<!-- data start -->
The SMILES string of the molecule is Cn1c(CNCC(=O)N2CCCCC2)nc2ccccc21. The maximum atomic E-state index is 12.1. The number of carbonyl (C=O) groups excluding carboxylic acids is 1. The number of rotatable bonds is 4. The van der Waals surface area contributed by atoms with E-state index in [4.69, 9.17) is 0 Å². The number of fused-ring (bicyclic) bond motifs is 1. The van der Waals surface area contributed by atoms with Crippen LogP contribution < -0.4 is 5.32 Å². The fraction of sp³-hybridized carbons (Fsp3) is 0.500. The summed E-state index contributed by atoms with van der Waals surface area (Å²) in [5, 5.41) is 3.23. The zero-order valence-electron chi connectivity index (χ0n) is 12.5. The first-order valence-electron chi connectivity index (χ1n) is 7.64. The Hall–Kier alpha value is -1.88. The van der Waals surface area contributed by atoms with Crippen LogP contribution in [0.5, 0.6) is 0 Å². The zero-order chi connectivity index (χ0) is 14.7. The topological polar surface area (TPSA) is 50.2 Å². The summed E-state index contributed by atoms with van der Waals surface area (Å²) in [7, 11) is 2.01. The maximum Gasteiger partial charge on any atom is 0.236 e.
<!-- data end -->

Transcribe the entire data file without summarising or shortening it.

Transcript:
The SMILES string of the molecule is Cn1c(CNCC(=O)N2CCCCC2)nc2ccccc21. The maximum atomic E-state index is 12.1. The number of carbonyl (C=O) groups excluding carboxylic acids is 1. The number of rotatable bonds is 4. The van der Waals surface area contributed by atoms with E-state index in [4.69, 9.17) is 0 Å². The number of fused-ring (bicyclic) bond motifs is 1. The van der Waals surface area contributed by atoms with Crippen LogP contribution < -0.4 is 5.32 Å². The fraction of sp³-hybridized carbons (Fsp3) is 0.500. The summed E-state index contributed by atoms with van der Waals surface area (Å²) in [5, 5.41) is 3.23. The zero-order valence-electron chi connectivity index (χ0n) is 12.5. The first-order valence-electron chi connectivity index (χ1n) is 7.64. The Hall–Kier alpha value is -1.88. The van der Waals surface area contributed by atoms with Crippen LogP contribution in [0.5, 0.6) is 0 Å². The zero-order chi connectivity index (χ0) is 14.7. The topological polar surface area (TPSA) is 50.2 Å². The summed E-state index contributed by atoms with van der Waals surface area (Å²) in [7, 11) is 2.01. The maximum Gasteiger partial charge on any atom is 0.236 e.